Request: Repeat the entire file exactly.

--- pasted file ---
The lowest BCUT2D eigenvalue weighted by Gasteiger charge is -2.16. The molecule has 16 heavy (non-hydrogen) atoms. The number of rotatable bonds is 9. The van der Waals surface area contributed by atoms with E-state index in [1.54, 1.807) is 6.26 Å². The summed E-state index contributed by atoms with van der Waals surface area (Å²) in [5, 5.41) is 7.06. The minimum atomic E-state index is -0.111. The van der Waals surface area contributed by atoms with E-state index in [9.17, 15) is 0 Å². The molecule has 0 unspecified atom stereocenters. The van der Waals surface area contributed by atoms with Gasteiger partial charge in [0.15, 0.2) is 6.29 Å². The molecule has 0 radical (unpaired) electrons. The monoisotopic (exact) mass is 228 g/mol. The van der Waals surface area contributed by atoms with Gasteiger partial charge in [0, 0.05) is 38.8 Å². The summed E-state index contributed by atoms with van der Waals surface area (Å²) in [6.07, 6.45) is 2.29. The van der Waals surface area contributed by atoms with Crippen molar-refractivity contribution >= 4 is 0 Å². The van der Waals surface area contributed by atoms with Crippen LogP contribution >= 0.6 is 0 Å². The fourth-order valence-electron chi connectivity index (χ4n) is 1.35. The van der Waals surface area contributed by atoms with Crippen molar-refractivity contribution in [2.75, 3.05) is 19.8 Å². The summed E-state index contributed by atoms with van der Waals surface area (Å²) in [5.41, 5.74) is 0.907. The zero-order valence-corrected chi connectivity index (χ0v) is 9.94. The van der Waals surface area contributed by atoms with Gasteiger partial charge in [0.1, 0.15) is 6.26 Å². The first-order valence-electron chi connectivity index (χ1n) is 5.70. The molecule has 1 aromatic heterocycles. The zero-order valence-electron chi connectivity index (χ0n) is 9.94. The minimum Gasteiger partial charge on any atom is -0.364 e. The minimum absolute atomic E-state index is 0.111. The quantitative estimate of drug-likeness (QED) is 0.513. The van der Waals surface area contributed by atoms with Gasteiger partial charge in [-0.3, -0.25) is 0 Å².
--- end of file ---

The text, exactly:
The lowest BCUT2D eigenvalue weighted by Gasteiger charge is -2.16. The molecule has 16 heavy (non-hydrogen) atoms. The number of rotatable bonds is 9. The van der Waals surface area contributed by atoms with E-state index in [1.54, 1.807) is 6.26 Å². The summed E-state index contributed by atoms with van der Waals surface area (Å²) in [5, 5.41) is 7.06. The minimum atomic E-state index is -0.111. The van der Waals surface area contributed by atoms with E-state index in [9.17, 15) is 0 Å². The molecule has 0 unspecified atom stereocenters. The van der Waals surface area contributed by atoms with Gasteiger partial charge in [0.15, 0.2) is 6.29 Å². The molecule has 0 radical (unpaired) electrons. The monoisotopic (exact) mass is 228 g/mol. The van der Waals surface area contributed by atoms with Gasteiger partial charge in [0, 0.05) is 38.8 Å². The summed E-state index contributed by atoms with van der Waals surface area (Å²) in [6.07, 6.45) is 2.29. The van der Waals surface area contributed by atoms with Crippen molar-refractivity contribution >= 4 is 0 Å². The van der Waals surface area contributed by atoms with Crippen LogP contribution >= 0.6 is 0 Å². The fourth-order valence-electron chi connectivity index (χ4n) is 1.35. The van der Waals surface area contributed by atoms with Crippen molar-refractivity contribution in [2.75, 3.05) is 19.8 Å². The summed E-state index contributed by atoms with van der Waals surface area (Å²) in [5.41, 5.74) is 0.907. The zero-order valence-corrected chi connectivity index (χ0v) is 9.94. The van der Waals surface area contributed by atoms with Gasteiger partial charge in [0.1, 0.15) is 6.26 Å². The first-order valence-electron chi connectivity index (χ1n) is 5.70. The molecule has 1 aromatic heterocycles. The zero-order valence-electron chi connectivity index (χ0n) is 9.94. The minimum Gasteiger partial charge on any atom is -0.364 e. The minimum absolute atomic E-state index is 0.111. The quantitative estimate of drug-likeness (QED) is 0.513. The van der Waals surface area contributed by atoms with Gasteiger partial charge in [-0.3, -0.25) is 0 Å².